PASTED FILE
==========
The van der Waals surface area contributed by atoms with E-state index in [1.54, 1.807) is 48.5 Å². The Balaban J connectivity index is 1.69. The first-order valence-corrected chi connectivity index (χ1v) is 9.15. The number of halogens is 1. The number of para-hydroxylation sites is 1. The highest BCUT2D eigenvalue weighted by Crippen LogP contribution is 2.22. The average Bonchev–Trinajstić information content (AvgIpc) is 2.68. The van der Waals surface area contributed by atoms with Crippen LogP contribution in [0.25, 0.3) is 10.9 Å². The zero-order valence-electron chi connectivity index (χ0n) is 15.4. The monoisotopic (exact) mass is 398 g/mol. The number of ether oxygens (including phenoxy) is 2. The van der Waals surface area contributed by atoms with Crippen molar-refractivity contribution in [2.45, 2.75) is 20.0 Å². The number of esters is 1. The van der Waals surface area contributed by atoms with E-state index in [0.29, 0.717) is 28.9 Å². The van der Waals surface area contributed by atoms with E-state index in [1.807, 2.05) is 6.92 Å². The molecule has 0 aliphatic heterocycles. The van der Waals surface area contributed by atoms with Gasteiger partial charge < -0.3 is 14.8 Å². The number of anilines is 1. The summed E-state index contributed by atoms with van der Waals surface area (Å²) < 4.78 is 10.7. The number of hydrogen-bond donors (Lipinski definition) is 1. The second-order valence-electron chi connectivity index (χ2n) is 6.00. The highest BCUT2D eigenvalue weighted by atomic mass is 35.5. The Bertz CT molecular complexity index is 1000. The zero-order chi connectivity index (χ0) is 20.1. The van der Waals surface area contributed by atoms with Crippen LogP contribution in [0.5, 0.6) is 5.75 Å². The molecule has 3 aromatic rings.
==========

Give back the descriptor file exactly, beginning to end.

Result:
The van der Waals surface area contributed by atoms with E-state index in [1.54, 1.807) is 48.5 Å². The Balaban J connectivity index is 1.69. The first-order valence-corrected chi connectivity index (χ1v) is 9.15. The number of halogens is 1. The number of para-hydroxylation sites is 1. The highest BCUT2D eigenvalue weighted by Crippen LogP contribution is 2.22. The average Bonchev–Trinajstić information content (AvgIpc) is 2.68. The van der Waals surface area contributed by atoms with Crippen LogP contribution in [0.25, 0.3) is 10.9 Å². The zero-order valence-electron chi connectivity index (χ0n) is 15.4. The monoisotopic (exact) mass is 398 g/mol. The number of ether oxygens (including phenoxy) is 2. The van der Waals surface area contributed by atoms with Crippen molar-refractivity contribution in [2.45, 2.75) is 20.0 Å². The number of esters is 1. The van der Waals surface area contributed by atoms with E-state index in [0.29, 0.717) is 28.9 Å². The van der Waals surface area contributed by atoms with E-state index in [1.807, 2.05) is 6.92 Å². The molecule has 0 aliphatic heterocycles. The van der Waals surface area contributed by atoms with Gasteiger partial charge < -0.3 is 14.8 Å². The number of anilines is 1. The summed E-state index contributed by atoms with van der Waals surface area (Å²) < 4.78 is 10.7. The number of hydrogen-bond donors (Lipinski definition) is 1. The second-order valence-electron chi connectivity index (χ2n) is 6.00. The highest BCUT2D eigenvalue weighted by atomic mass is 35.5. The Bertz CT molecular complexity index is 1000. The zero-order chi connectivity index (χ0) is 20.1. The van der Waals surface area contributed by atoms with Crippen LogP contribution in [0.5, 0.6) is 5.75 Å². The molecule has 3 aromatic rings.